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New Commercial and Industrial section

We are expanding our operation to include Commercial and Industrial rentals, contact George on 081 777 3337 to join the team. You can also send a CV to george@harcourts.co.za 

Coming Soon - watch this exciting new addition to the Harcourts office



Have you considered a career in the REAL-ESTATE industry?

We will be starting a 28 day induction course for new sale and rental agents .Contact George for more info or send your info to gardenroute@harcourts.co.za

Points on Renting

There are dozens of obvious and practical reasons why many individuals, families as well as businesses, rent property. For a start, renting provides the tenant with the benefits of fairly fast availability and choice. Although some may argue to the contrary, the flexibility enjoyed by tenants as a result of renting should be appreciated, as well as the relative freedom from unexpected or hidden costs and sudden market crashes. Tenants and landlords should enter into agreements with the intention of giving as well as getting reasonable value. In many cases, the attitude with which one approaches a deal will determine its long-term (or possibly short-term) viability and success.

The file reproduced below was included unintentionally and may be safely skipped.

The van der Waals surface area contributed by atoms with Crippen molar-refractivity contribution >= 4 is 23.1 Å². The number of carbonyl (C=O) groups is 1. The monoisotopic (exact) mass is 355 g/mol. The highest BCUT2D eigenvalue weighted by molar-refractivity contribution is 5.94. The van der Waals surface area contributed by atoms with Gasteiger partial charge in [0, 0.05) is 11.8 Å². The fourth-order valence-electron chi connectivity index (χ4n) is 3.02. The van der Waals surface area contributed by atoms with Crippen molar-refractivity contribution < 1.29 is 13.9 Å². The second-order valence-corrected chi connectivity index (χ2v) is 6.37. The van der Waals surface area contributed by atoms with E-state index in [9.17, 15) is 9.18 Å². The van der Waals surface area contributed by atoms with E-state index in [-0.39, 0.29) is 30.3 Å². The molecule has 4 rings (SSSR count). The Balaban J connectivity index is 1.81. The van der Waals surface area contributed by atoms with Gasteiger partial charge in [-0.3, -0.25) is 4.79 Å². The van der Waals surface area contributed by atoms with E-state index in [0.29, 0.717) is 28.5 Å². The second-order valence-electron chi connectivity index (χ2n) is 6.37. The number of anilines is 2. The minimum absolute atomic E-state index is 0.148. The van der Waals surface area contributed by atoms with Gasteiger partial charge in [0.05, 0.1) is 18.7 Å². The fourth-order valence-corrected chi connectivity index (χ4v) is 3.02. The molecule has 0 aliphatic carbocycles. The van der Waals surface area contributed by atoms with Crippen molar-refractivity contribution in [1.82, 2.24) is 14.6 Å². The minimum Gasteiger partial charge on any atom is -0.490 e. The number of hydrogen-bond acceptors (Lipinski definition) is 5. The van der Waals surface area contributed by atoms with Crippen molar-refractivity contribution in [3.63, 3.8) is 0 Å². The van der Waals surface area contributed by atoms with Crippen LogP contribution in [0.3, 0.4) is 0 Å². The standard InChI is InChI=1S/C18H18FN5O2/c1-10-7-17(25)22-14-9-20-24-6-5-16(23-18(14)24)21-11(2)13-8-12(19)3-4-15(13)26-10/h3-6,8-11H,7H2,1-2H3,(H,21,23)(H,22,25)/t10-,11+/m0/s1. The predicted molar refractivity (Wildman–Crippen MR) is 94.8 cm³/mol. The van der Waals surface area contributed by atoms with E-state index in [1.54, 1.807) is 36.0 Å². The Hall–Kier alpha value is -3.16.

Rather than the much misunderstood idea that renting property is “enriching somebody else” tenants should consider the benefits of renting and be willing to accept that in most cases, they are receiving a fair bargain. But like just about everything in life, even a bargain must be paid for. Hence the reasons why the obligations of tenants (as well as landlords) are covered in statutory, as well as non-statutory law.

• In renting property, the Rental Housing Act (click here to download in PDF format) of 1999 is still paramount and is in almost no way superseded by the Consumer Protection Act (CPA) (click here to download in PDF format).

• If a lease expires and the landlord agrees to the tenant staying on without signing a new lease, either party (landlord or tenant) is by law entitled to give just one month’s notice of lease cancellation from then on.

• It is the Rental Housing Act and not the CPA that defines landlord and tenant rights.